Social Media in the Enterprise

    April 7, 2006

Fun’s fun, but let’s get serious. David Murray, in his editor’s column in the Journal of Employee Communications Management, asked:

Is social media The Next Big Thing in our business? I know you’ll let me know by answering this urgent call for essays. Please, readers. Please try to succeed where Allan Jenkins has failed: teaching me (and your colleagues) about how social media can make for better internal communications.

The Allan-Jenkins-failed nonsense aside (it was not a goal of Allan’s blog to teach David anything), I have no doubt that social media can enhance a company’s performance by altering the nature of communication within the organization. But rather than simply evangelize the various ways that might be so, I put out a call to communicators I know in companies where social media have been implemented. As responses come in, I’ll post them here.

First out of the gate is Brian Kramer, manager of Global Web Communications for McDonald’s:

From our global intranet, we are using secured blogs as a way to share best practices and better align individuals, departments, and subject matter areas. Blogging helps fill a gap that sometimes exists in our current online environment with more traditional one-directional websites or applications. By providing for real-time, two-way dialogue between individuals and groups of individuals over the web, blogs can help break down geographic barriers and allow for improved sharing of best practices and provide important links to existing content on the intranet. Our President and COO, Mike Roberts, was our first internal blogger, and almost immediately he found the blog to be a great way to gain insight and feedback from people at all levels of the company. In some of his first posts, Mike had more than forty comments from multiple countries providing ideas on a number of items including ways to improve our operations and sharing innovative ideas from different markets.

Thanks to Brian for the contribution. I’ll post more as they arrive in my inbox. Anybody else who wants to share successes in deploying social media internally, comment here or drop me an email. Let’s see if we can collect enough real-world tales to convince David that social computing, if not the next big thing, is at least a big deal.

Part II

The second installment in this series comes from Michael Pusateri, vice president, Engineering at the Disney ABC Cable Networks Group in Burbank, California:

Is social media The Next Big Thing in our business?

Well, not to be a naysayer, but I don’t see it that simply adding blogs with a touch of wikis suddenly leads to big improvements in company performance. IMHO, the social software’ tools are inexpensive and versatile bits of code that allow existing information workflows to function better at a lower costs than traditional alternatives. Most companies have a plan (though sometimes poor) for internal communications and weblog software makes it simple to implement the plan in an understandable and recognizable way.

Most workers recognize the information architecture of a weblog, informational posts in a chronological order with a personal writing style, and can accept it as a valid mode of communication. Making the leap to something like Atom & RSS syndication and aggregation is something most people are not familiar with and therefore is a much bigger leap to make.

Again, IMHO, the key to using social media’ is in having something to say and a plan to say it. The tools are secondary. Too often the tools come first, “Look, we have a company weblog.” instead of “Look, we have something interesting to say.”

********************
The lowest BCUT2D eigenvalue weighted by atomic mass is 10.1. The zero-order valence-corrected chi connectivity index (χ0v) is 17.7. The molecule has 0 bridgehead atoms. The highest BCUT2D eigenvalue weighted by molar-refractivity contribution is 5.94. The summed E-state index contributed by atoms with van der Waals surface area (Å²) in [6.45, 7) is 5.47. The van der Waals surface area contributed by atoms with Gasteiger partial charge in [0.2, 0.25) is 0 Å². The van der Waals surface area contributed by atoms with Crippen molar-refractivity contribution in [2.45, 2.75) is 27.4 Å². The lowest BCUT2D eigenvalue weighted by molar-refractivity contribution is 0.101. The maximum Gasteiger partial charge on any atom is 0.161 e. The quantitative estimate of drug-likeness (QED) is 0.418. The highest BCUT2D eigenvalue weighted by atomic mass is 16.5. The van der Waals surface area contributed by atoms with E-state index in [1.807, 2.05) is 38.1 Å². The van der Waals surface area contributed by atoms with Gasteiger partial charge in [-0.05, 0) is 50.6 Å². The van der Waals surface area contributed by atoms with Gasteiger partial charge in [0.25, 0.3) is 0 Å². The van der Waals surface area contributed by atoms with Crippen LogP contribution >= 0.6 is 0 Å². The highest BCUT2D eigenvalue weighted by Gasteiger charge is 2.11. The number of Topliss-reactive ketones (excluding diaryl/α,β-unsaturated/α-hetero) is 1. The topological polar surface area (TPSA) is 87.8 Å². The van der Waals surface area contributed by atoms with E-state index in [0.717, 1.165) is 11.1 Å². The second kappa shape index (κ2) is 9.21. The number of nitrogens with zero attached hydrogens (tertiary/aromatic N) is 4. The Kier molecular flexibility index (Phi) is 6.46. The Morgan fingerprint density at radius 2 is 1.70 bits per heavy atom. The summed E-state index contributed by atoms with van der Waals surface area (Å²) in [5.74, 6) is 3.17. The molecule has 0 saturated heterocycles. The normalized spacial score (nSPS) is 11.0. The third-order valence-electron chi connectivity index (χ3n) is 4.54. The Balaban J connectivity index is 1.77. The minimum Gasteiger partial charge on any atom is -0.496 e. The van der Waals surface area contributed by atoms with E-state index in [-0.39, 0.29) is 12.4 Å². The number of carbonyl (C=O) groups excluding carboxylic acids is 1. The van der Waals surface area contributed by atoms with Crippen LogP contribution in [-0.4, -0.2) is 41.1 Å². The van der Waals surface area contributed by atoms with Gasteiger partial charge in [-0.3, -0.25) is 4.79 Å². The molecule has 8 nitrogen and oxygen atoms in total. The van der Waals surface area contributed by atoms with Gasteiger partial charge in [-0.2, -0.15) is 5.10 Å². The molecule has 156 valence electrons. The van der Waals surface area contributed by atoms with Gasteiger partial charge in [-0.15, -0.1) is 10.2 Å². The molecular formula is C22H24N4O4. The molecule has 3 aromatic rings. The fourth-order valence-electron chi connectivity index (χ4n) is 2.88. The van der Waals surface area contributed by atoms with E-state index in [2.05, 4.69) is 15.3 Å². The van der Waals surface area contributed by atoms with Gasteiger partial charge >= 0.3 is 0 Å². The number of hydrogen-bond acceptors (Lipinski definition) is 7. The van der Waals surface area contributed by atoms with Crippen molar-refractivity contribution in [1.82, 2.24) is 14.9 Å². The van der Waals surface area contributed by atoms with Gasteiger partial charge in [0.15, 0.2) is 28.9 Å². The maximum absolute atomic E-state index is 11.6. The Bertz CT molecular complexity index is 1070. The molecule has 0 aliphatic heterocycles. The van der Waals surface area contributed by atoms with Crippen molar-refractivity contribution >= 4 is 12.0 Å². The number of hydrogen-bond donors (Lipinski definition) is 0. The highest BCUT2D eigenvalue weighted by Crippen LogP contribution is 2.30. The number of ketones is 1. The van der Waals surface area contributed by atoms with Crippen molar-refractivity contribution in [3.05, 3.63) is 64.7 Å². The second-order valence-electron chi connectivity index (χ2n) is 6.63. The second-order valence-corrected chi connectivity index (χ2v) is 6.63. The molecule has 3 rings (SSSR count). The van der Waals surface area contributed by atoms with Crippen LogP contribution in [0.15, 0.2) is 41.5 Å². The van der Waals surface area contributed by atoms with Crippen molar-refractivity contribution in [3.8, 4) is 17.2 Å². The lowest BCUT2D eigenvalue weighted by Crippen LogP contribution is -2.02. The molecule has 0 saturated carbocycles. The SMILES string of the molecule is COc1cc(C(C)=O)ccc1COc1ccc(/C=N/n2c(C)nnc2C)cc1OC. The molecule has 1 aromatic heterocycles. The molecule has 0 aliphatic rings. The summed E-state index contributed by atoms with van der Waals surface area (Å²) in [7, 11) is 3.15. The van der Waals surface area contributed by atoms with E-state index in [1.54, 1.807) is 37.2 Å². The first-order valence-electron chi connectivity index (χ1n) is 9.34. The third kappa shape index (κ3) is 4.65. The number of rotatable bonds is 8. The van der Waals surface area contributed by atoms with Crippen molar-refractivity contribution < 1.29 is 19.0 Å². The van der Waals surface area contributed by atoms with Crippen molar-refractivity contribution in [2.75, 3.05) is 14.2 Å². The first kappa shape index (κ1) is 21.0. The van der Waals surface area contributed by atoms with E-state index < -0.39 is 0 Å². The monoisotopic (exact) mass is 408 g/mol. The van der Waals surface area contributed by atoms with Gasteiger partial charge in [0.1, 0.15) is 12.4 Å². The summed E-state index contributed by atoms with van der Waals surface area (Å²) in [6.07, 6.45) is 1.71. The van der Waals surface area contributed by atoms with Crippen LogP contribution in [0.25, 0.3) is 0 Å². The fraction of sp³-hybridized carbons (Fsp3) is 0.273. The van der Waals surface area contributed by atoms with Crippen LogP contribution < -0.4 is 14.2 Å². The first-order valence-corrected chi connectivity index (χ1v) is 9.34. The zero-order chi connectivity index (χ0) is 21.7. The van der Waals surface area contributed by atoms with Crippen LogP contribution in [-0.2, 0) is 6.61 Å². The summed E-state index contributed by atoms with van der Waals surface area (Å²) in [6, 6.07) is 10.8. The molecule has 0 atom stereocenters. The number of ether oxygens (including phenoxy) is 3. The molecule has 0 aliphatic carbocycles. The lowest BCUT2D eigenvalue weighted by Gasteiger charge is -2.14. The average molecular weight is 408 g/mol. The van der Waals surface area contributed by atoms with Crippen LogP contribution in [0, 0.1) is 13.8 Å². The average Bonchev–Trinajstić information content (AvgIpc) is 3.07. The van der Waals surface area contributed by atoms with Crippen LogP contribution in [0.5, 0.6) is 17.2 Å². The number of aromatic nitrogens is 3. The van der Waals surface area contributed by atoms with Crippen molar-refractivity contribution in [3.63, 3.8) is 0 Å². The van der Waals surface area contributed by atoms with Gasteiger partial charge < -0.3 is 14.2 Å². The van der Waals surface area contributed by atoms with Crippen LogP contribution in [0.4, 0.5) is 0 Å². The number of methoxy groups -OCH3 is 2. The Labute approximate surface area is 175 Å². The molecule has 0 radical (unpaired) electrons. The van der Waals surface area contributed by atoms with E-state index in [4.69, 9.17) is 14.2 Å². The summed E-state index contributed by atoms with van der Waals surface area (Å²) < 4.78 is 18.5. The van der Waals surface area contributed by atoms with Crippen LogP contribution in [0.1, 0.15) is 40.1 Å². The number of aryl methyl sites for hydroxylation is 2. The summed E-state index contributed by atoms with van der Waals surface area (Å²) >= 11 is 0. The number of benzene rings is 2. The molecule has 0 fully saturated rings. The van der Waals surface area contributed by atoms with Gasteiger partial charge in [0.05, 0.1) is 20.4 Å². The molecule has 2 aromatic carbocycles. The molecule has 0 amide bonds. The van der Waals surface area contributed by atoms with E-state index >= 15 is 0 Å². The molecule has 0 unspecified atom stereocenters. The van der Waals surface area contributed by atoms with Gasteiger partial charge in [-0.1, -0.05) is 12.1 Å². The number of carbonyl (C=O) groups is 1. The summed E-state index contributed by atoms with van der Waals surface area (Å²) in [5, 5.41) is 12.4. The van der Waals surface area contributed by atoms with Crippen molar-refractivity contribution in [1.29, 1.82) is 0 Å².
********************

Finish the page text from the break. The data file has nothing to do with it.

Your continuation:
We’ve been able to take existing workflows and use weblogs and syndication to improve the process significantly, with the user seeing a fundamental change they need to adapt to. Our use of wikis is moving forward slowly, but is a fundamental change in the way we work. That kind of change takes time.

If anything is the next big thing, it’s open and shared code bases that allow organizations to tweak software rapidly to remain agile.

Pusateri’s take-that the tools are employed as the means of achieving goals as part of a strategy-is entirely consistent with my own philosophy (which you know if you’re a reader of this blog). To Mike’s point: Social computing is a cultural shift that will occur gradually within organizations that employ the tools in support of business objectives and employee needs. Thanks, Mike!

Part III

Communication representatives from a third company have weighed in with details about the benefits of deploying social media for internal communications purposes. This time its Jim Lukach, manager of Online Communications, and Jochen Specht, webmaster, for Siemens Corporation:

Here are some of the things we are up to:

Here at Siemens we have found the new forms of online communications to be so effective that the company is now getting ready to roll out a global platform for employee blogging. With our colleagues in Germany, we were quick to identify how blogging could be a solution in bringing a global corporation closer together. The new platform will open blogging up to all of our global employees. Our global CEO, Klaus Kleinfeld, maintains a blog for internal communications purposes and receives comments from employees all over the world. In the U.S., we are also experimenting with podcasting and video blogs. They seem to work well as a supplement to our more traditional forms of communication and we plan on using them more and more in the future.

Add to | Digg | Yahoo! My Web


Shel Holtz is principal of Holtz Communication + Technology which focuses on helping organizations apply online communication capabilities to their strategic organizational communications.

As a professional communicator, Shel also writes the blog a shel of my former self.